§ MR. BUCHANAN
asked the First Lord of the Treasury, If it is still his intention to take the Second Reading of the Educational Endowments (Scotland) Bill on Saturday; and, if so, whether, as it is the only Bill relating to Scotland introduced by the Government into this House, it will be placed first on the Orders of the Day?
§ MR. ANDERSON
said, before the right hon. Gentleman answered the Question, he wished to ask whether he was aware that out of about 48 Scotch Members in the House last night, 36 were anxious that the Bill should come on, and that the opposition to it was really from a very small section?
My statistics of the number of Scotch Members are not so accurate or precise as those of the hon. Gentleman; but I am under the impression that a very largo proportion of the Scotch Members are desirous that the Bill should go on, and it will be brought to issue in the regular manner. With respect to the scope of the first Question, it is our intention and our pledge to proceed with the second reading of the Educational Endowments Bill 452 on Saturday. That, of course, presumes that the Sitting of the House is confined within a moderate number of hours, because it is not to be considered that this Bill is to be carried to an all-night Sitting. I am given to understand that the Electric Lighting Bill is not likely to occupy any great length of time, and, therefore, I am in hopes that the Scotch Educational Endowments Bill will be taken at a very early period of the day.
§ MR. O'SULLIVAN
wished to know whether the Prime Minister would not also put down the Poor Law Guardians (Ireland) Election Bill for to-morrow?
said, he could not do that, because the House had been asked to assent to a Saturday Sitting for a definite purpose.
§ MR. J. LOWTHER
said, he supposed it might be taken for granted that no other Government Bills besides those that had been mentioned would be taken on Saturday, and that no private Members' Bills would be taken?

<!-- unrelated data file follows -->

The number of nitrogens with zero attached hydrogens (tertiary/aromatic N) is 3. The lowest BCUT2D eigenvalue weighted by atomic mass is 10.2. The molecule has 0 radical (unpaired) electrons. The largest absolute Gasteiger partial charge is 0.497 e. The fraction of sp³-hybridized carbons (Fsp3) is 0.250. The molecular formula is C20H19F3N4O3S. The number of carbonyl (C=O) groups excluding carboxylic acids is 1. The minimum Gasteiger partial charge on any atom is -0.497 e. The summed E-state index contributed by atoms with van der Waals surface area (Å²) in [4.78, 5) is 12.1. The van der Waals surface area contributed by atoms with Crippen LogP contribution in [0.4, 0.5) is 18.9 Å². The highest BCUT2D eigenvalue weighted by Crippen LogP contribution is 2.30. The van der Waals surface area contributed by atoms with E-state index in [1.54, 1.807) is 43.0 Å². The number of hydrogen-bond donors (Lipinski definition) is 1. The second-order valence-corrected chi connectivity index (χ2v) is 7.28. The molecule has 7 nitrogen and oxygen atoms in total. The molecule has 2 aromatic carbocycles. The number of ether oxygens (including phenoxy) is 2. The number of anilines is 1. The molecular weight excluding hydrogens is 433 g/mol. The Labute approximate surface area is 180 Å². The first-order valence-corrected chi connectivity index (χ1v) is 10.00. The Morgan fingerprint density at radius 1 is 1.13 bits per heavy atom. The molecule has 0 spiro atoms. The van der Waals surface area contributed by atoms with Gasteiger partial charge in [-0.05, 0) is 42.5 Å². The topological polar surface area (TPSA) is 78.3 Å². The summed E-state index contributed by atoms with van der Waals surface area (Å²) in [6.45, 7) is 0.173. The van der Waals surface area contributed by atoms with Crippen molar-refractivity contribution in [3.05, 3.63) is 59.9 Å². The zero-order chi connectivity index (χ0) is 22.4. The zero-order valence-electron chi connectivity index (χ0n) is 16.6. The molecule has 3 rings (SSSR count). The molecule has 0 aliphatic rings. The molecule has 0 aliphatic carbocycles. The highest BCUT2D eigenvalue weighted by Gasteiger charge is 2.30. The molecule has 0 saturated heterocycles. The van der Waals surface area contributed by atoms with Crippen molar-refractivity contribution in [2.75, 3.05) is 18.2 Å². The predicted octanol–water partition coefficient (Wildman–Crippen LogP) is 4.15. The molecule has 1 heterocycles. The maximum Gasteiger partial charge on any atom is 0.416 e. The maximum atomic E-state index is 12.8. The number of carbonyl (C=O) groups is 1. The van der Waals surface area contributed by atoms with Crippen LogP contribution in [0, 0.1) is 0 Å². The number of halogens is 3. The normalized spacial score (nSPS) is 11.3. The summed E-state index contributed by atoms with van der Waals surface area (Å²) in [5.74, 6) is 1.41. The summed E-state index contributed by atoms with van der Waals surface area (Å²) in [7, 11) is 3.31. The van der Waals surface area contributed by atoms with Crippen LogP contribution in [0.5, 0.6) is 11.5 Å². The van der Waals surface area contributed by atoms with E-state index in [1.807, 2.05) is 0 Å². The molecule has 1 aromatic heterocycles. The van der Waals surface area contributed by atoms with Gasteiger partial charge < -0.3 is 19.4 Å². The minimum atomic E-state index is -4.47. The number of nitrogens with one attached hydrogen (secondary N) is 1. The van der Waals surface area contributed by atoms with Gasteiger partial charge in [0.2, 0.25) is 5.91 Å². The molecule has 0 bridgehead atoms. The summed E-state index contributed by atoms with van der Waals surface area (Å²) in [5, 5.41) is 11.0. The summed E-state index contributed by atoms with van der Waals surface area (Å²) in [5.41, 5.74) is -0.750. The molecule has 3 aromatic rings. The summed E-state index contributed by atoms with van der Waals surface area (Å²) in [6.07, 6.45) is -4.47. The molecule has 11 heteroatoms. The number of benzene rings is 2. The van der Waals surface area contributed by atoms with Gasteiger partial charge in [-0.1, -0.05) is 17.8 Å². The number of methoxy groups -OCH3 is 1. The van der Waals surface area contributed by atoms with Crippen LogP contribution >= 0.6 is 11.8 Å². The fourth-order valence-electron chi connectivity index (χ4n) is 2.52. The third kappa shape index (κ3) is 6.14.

§ MR. BUCHANAN
asked whether the Educational Endowments Bill would be taken immediately after the Electric Lighting Bill, and if the right hon. Gentleman declined to name an hour after which the Bill would not be taken? He should also like to ask whether the Prime Minister was himself one of the 36 Scotch Members supposed to be in favour of the Bill, and how many Members of the Government were included in that number?
§ LORD ELCHO
said, he gathered that the first Bill to be taken was the Electric Lighting Bill, and the second Bill was to be the Scotch Education Bill. He wished to know whether an hour could be fixed after which the Sitting would not be prolonged, or whether it was to be prolonged indefinitely, and whether private Members could put Bills down for the Sitting?
It is in the discretion of private Members whether they put them down, and of the House whether it proceeds with them. The Government will move the adjournment 453 of the House when their Bills are disposed of. To fix the precise hour at which a Sitting shall close sometimes holds out a dangerous inducement to certain Members to prolong discussion. There is an understanding that the Sitting will be closed at a time compatible with the convenience of Members. Motions stand in the same position as private Members' Bills.
asked the Chairman of Committees, whether, considering the importance of the changes he proposed to make in the Standing Orders respecting Private Bills, he would put them down for some day other than Wednesday, when they could be discussed in a fuller House than on that day?
§ MR. LYON PLAYFAIR
said, that the state of Public Business would render it impossible to take them on Wednesday, and he would, therefore, put them down for Tuesday week.